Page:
Sugar + Toddler + Restaurant = Fail

So my well-intentioned, but highly cocky “respect” discipline philosophy first mentioned here ran head first into a brick wall last night. And it died a slow and gurgly death. Because I am a shit show. And disciplining a toddler in public is difficult. Because they own you. They’ve got you right by your short-hairs. They know it. And you know it.

Cue yesterday afternoon. We had a lovely day. Ryan’s parents came in town. We played outside and enjoyed the beautiful weather. We put up some vintage outdoor lights and did some landscaping. And Nina had way too many fun sweets. But that’s okay–we bend the rules when the grandparents are here.

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Pre-crack. Note the calm, organized sweetness.
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Post-crack. Notice the boundless energy and that hint of mischief in her eyes. I should have seen this coming.

SOOO we decided to go to one of our go-to places for homey food and amazing atmosphere: The County Line on Bull Creek, where you can feed the abundant turtles and fish and ducks after stuffing your face full of yummy BBQ. Love this place for kiddos and would highly recommend it for families in the Austin area. Watching those turtles is hypnotizing!

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Beautiful Bull Creek

The thing is, Nina was not only completely full from the overindulgence in goodies, but completely wired. Like on crack. And so she proceeded flip out and hit me, as a game, non stop, throughout dinner. This is not a violent child. Every time I gave her a warning to not hit me again or it’s a timeout, she grinned and hit me again. And you gotta go through with a threat. So crap. Time out. Yet again. Away from everyone. Outside.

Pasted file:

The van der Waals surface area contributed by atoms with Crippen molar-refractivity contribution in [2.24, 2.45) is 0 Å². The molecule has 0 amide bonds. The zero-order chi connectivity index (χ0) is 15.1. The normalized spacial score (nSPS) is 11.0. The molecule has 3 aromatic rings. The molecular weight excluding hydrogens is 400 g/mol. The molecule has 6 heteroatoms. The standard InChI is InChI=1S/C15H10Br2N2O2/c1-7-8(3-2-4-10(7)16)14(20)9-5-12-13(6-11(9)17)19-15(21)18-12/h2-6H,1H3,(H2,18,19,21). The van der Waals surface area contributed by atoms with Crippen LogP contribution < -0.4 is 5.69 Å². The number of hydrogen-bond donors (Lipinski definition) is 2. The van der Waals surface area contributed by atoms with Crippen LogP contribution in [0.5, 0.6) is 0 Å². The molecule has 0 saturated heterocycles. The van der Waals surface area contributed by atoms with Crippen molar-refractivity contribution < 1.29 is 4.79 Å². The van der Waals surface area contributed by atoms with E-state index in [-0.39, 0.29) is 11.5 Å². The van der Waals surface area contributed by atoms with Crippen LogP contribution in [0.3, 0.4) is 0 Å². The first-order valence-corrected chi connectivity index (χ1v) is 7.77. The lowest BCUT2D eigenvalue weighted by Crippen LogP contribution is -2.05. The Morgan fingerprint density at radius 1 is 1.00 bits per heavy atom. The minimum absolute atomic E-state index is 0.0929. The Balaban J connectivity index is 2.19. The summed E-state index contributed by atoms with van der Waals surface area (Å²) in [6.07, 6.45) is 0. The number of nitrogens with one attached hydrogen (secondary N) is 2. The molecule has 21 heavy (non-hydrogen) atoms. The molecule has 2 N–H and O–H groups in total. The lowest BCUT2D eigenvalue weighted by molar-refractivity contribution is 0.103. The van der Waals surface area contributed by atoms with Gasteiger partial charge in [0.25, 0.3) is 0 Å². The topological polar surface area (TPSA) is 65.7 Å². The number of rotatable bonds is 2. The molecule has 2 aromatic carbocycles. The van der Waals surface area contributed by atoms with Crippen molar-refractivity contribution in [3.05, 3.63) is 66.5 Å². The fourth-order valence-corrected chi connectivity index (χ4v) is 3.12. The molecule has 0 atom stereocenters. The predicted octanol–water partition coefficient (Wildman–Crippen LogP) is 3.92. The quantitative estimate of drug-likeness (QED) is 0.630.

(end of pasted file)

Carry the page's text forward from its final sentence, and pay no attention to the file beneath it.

AAAAAND it backfired on me. That beautiful spring air was essentially a REWARD for bad behavior. So by the third timeout, it finally dawned on me to find a quiet room and have her face the wall in a chair for 2 minutes. Nope. That didn’t work either. She played me like a fiddle the whole time. Her muffled giggles while she shimmied in her chair to the head-shoulders-knees-and-toes tune were like sirens of defiance. And then she asked for more timeout time. Because what’s more fun than a party of one when you’re the star? C.R.A.P.

If it was just us, we would have packed up and left. But we were stuck there at dinner. I was getting increasingly upset because she NEVER acts like this. My husband wanted me to ignore her or switch places with him to break the cycle. But I had had enough. I told them I’d wait for them in the truck and left with her. When everyone joined us I broke down in sobs on my mother-in-law’s shoulder and she said, “motherhood is the hardest thing you’ll ever love.” This is just one kid. I am such a wimp! And I hold any mama with more than one kid in such high regard–don’t know how you do it.

But then this morning, Nina asked me as I was helping her get dressed, “you okay, mom? I hit you. I sorry.” And my normal sweet girl returned. Those glittery, mischevious little devil horns must have broken off in her sleep last night. Lesson learned: Over-stimulated, over-exhausted, and over-sugared shit happens.

So how do you do it, mamas? During those times of meltdown crises, what do you do? Remove the child from the situation? Ignore it? Talk sternly? Threaten? Give ’em the stink-eye? For real. I would love to hear your honest, solid advice. I am in need of some tried-and-true ideas that don’t require a 100 pages of book reading. And I’ll take a mama’s advice over a book any day anyway.

Photos by ChicEtChoc and Austin Wedding Day.

One comment

  1. Abby says:

    hmmmm…this is a difficult one. I would say, for short term relief avoid restaurants all together until she gets just a little bit older. We would instead have family gatherings at the house and it was always much more pleasant. Of course, that’s not always ideal. In restaurants, boredom is the enemy. So stock your purse with toys and activities. For the long game, I would recommend eating dinner at home at the table as much as possible. At home is where you teach good table manners, and that eventually translates to well-behaved children in public. Plus you discipline them in seclusion away from judging eyes. Just some helpful hits, good luck!

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